New Training Program Will Enable 31 Heatlh Centers Statewide to Initiate
Treatment on the Spot
Placerville, CA (February 14, 2019)– Marshall Medical Center is among 31 health facilities selected from across
the state to participate in the California Bridge Program, an accelerated
training program for healthcare providers facilitated by the Public Health
Institute’s Bridge program to enhance access to around-the-clock
treatment for substance use disorders. Program sites will receive funding,
training, and technical assistance to improve and increase access to facility-wide
treatment and referral of acute symptoms of substance use disorders. The
Bridge program is funded through the Substance Abuse and Mental Health
Services Administration (SAMHSA) State Targeted Response to the Opioid
Crisis Grant to the California Department of Health Care Services (DHCS).
“Locally, in El Dorado County, there are about a dozen deaths a year
due to opioid abuse and overdose. Many more people will require emergency
care and hospitalization due to overdose,” according to James Whipple,
Marshall Medical Center administrator and CEO.
A referral to an addiction treatment program has been the most that hospitals
have generally been able to provide for patients identified as needing
treatment for opioid use disorder. The Bridge model treats emergency rooms
and acute care hospitals as a critical window for initiating treatment.
When patients in opioid withdrawal come seeking medical care, including
for reasons not related to opioid use, they will be offered a dose of
medication such as buprenorphine to ease severe symptoms of withdrawal,
and then they will be connected with outpatient treatment in the community.
Studies have shown that patients given this option of medication designed
for addiction treatment are more likely to remain in care than those who
are given referral information alone.
“By suppressing withdrawal long enough to create a bridge for patients
to enter and remain in treatment, physicians can save lives,” said
Andrew Herring, MD, Director of Emergency Department Services for the
Bridge program. “We know this model works, and now we are bringing
it to hospitals and emergency rooms all across the state that are anxious
for real solutions to address the enormous pain and suffering they see
every day caused by the opioid epidemic.”
The 18-month California Bridge training program, with funding from the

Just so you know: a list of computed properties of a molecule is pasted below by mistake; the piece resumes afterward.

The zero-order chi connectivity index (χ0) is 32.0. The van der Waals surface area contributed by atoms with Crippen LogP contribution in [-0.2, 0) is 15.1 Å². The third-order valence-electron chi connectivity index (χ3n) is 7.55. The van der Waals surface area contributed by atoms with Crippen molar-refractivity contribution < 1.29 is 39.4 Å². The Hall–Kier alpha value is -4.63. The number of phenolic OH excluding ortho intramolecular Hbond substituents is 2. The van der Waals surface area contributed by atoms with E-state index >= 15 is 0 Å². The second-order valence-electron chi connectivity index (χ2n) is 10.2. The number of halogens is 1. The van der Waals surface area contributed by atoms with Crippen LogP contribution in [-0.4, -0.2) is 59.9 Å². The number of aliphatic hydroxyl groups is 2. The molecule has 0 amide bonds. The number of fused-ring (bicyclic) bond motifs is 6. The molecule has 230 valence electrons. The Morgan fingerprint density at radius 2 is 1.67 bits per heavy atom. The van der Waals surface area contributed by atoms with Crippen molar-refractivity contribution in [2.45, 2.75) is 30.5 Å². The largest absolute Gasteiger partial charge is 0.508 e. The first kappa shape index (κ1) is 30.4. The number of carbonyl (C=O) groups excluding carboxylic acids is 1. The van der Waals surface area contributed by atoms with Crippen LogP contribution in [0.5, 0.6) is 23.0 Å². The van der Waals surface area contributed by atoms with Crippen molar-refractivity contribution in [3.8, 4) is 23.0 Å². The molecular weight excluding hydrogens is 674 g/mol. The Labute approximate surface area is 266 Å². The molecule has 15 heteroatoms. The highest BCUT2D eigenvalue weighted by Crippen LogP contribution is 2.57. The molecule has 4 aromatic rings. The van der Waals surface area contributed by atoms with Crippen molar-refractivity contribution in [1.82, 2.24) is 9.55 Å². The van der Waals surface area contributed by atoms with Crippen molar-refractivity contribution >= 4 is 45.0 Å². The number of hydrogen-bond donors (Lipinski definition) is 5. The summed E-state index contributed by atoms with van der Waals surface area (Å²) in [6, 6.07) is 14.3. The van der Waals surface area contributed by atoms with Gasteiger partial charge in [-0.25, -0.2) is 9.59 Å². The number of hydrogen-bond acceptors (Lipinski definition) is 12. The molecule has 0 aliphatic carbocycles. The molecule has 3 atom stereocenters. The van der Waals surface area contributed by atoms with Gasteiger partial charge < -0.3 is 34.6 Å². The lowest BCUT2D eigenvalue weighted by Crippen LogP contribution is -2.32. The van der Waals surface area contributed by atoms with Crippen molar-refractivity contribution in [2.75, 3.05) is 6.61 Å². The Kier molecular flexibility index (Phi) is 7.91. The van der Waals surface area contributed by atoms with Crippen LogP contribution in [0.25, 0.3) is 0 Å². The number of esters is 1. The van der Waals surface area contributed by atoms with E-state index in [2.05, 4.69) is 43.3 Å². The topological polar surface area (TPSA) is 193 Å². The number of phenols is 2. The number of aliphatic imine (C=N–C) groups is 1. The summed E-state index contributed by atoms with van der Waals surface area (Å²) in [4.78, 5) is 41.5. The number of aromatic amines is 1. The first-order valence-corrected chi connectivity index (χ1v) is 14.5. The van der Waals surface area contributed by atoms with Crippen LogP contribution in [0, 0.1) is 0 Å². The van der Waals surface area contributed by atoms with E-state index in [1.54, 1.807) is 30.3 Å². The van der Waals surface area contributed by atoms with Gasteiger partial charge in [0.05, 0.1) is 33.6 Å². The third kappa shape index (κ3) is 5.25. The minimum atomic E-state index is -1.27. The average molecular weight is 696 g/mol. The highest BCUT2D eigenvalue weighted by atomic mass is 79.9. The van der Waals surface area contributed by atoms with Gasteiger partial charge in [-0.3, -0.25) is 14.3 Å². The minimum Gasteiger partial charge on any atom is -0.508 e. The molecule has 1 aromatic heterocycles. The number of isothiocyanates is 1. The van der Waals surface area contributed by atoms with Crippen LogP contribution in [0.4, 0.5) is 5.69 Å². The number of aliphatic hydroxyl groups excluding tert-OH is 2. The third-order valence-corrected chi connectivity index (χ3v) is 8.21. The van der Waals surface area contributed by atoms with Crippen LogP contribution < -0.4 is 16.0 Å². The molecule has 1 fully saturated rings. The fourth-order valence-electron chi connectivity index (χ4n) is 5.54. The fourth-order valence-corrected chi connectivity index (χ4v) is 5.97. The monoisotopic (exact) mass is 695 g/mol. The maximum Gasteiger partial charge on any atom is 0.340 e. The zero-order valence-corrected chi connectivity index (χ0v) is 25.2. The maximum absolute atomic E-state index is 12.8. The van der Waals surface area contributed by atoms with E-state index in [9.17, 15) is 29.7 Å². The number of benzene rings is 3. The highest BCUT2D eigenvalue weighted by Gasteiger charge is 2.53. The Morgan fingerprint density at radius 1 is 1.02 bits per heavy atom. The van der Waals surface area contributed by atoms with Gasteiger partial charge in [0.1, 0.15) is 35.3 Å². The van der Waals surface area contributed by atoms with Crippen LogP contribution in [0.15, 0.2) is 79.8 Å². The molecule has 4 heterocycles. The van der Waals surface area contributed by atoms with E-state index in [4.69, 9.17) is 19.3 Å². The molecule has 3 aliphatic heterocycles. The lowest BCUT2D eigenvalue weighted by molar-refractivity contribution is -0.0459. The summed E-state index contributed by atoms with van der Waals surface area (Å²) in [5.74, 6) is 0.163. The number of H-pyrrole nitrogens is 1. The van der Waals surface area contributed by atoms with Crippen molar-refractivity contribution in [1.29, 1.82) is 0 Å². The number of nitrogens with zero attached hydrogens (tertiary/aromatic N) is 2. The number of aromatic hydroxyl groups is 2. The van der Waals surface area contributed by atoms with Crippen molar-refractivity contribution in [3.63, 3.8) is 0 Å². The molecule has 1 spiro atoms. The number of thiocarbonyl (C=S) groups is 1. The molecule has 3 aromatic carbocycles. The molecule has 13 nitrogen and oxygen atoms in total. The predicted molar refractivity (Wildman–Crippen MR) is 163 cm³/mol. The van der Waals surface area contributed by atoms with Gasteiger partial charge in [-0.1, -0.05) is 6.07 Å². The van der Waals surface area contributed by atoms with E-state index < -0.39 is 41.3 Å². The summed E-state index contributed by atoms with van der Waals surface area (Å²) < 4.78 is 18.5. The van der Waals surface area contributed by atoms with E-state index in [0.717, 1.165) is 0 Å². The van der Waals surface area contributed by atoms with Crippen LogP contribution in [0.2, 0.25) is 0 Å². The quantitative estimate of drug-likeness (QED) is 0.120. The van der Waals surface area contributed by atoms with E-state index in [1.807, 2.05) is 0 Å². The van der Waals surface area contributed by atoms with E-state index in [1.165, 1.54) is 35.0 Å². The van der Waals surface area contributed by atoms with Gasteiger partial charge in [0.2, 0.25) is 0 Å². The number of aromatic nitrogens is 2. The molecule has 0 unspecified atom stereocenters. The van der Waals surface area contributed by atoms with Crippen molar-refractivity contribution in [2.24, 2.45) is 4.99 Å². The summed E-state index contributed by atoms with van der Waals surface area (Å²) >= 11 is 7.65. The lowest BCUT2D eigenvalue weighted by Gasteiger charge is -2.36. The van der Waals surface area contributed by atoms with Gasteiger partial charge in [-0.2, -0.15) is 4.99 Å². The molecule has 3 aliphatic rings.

California Department of Health Care Services and Substance Abuse and
Mental Health Services Administration (SAMHSA), aims to ensure that any
interaction a patient has with the healthcare system can be a potential
opportunity to enter into treatment. It approaches substance use disorder
as a treatable chronic illness—creating an environment that welcomes
disclosure of opioid use, provides rapid evidence-based treatment, and
enables patients to enter and remain in treatment.
There will be three types of sites in the California Bridge program: Star
Sites, centers of excellence for initiating treatment of substance use
disorders from anywhere in the hospital; Rural Bridge Sites, where treatment
will begin primarily in the emergency department with the support of substance
use navigators; and Bridge Clinics, ‘low-threshold’ follow-up
clinics patients can visit after starting treatment in the hospital setting.
ABOUT THE BRIDGE PROGRAM
Bridge, a program of the Public Health Institute, is establishing a culture
of evidence-based medicine to treat substance use disorders through an
accelerated training program for healthcare providers that supports, enhances,
and increases access to 24/7 treatment in every community. Though California
ranks only 37th in the country for prescription opioid deaths, the death rates in 16 rural
California counties are high enough to put them in the top 10 for the
whole nation, and overdoses by synthetic opioids were up 44 percent in
California in 2017.
Learn more about what Marshall is doing for substance use disorder: